Compared with other historic towns and cities, Swansea is not somewhere especially well-endowed with early maps, with most dating only from the mid-nineteenth century onwards, after development in the mid-eighteenth century had established new streets, primarily to the west of the older centre of the town in the area around Oxford Street. Yet these maps were, nevertheless, very useful historic sources for the plan-analysis work since they pre-date the period when Swansea’s urban landscape really began to be transformed by the development of industry, notably copper, which led to significant changes to the river Tawe in the 1840s and the large scale redevelopment of the docks from the 1870s. Further stimulation for urban development came following the arrival of the railway in 1855. For this reason, the plan analysis work was largely based on the very accurately surveyed and drawn Board of Health plans of the town, rather than the slightly later OS 1:500 plans.
Using a Geographical Information System (GIS)
All of the historic maps were acquired as digital (‘raster’) images and imported into the GIS software (in this case ArcGIS 10.1). The rasters were then georectified using the GIS software, a process that revealed how spatially-accurate the 1852 Board of Health plans are (more so than the Tithe Award map). To help with georectifying historic map rasters, a field survey was carried out in Swansea using GNSS (Global Navigation Satellite System) surveying equipment.
For this, the positions of selected sites (the yellow spots on the above map) are surveyed and their geographic coordinates used to establish ground control points which help to assess the spatial and geodetic accuracy of the scanned historic maps used in the digitisation work.
Following on from this, the georectified maps, especially the Board of Health plans, Swansea’s streets and plots were selectively digitized in the GIS at Queen’s University Belfast. In completing this digitising work, previous research on the layout of medieval Swansea provided a useful guide to identify the maximum spatial extent of the town during the Middle Ages.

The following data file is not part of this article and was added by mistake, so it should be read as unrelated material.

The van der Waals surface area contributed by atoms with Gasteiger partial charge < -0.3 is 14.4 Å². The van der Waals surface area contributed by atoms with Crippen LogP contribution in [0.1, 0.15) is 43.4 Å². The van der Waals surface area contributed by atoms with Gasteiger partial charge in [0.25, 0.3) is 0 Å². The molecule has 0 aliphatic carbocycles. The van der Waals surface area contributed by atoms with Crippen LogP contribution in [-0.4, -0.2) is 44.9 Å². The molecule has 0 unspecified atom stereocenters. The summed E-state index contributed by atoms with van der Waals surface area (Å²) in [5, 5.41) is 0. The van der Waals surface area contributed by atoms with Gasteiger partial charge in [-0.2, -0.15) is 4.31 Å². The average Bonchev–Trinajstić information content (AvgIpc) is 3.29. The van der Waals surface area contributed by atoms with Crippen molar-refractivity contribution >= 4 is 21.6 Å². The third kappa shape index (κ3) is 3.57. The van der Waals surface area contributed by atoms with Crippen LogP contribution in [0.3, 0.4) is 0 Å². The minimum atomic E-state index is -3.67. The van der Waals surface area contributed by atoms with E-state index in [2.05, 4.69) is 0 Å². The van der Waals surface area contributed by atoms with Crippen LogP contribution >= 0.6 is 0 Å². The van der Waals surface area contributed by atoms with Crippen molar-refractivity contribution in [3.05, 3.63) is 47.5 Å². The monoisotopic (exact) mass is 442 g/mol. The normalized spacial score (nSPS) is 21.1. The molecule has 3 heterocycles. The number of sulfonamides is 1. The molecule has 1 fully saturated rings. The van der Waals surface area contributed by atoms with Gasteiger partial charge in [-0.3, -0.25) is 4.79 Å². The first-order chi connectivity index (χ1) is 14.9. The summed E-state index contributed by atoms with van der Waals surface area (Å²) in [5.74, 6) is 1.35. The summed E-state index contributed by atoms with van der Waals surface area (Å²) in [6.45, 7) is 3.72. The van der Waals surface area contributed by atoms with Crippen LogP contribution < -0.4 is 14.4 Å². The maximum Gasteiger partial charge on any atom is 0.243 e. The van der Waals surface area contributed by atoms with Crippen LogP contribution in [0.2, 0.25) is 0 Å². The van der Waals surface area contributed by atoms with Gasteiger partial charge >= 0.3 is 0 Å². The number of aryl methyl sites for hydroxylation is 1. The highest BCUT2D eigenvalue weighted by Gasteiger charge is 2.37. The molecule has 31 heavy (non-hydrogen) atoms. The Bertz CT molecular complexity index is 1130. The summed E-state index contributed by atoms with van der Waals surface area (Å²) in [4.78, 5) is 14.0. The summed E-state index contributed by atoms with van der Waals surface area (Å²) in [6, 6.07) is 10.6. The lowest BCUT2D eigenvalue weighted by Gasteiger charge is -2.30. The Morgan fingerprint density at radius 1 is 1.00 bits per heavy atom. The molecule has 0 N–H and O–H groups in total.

A process of selective digitisation of urban features from the digital map-image (‘raster’) produces digital map data (‘vectors’), and in the GIS – which is essentially a spatial database – these vectors are grouped as ‘layers’, one each created for the digitised streets and plots. Of course, at this initial stage in the mapping process, the digitised streets and plots in the GIS reflect the situation in the nineteenth century, at the time of the 1852 survey. Since the aim of using the plan-analysis is to show the town’s medieval layout only those areas known from documentary and archaeological sources to have been built up at that time had streets and plots digitised.
Even at this initial stage of the mapping process, removing just the patterns of streets and plots from the Board of Health plans, reveals an interesting ‘skeleton’ of the town, its framework within which the town’s buildings sit. Buildings were also digitised in the same way, to form a layer in the GIS, but buildings are more prone to renewal and change over time than are either streets or plots. In the mapping work then, the buildings layer was largely used simply to help give some impression of the likely footprint of Swansea’s built-up frontages along the town’s main medieval streets.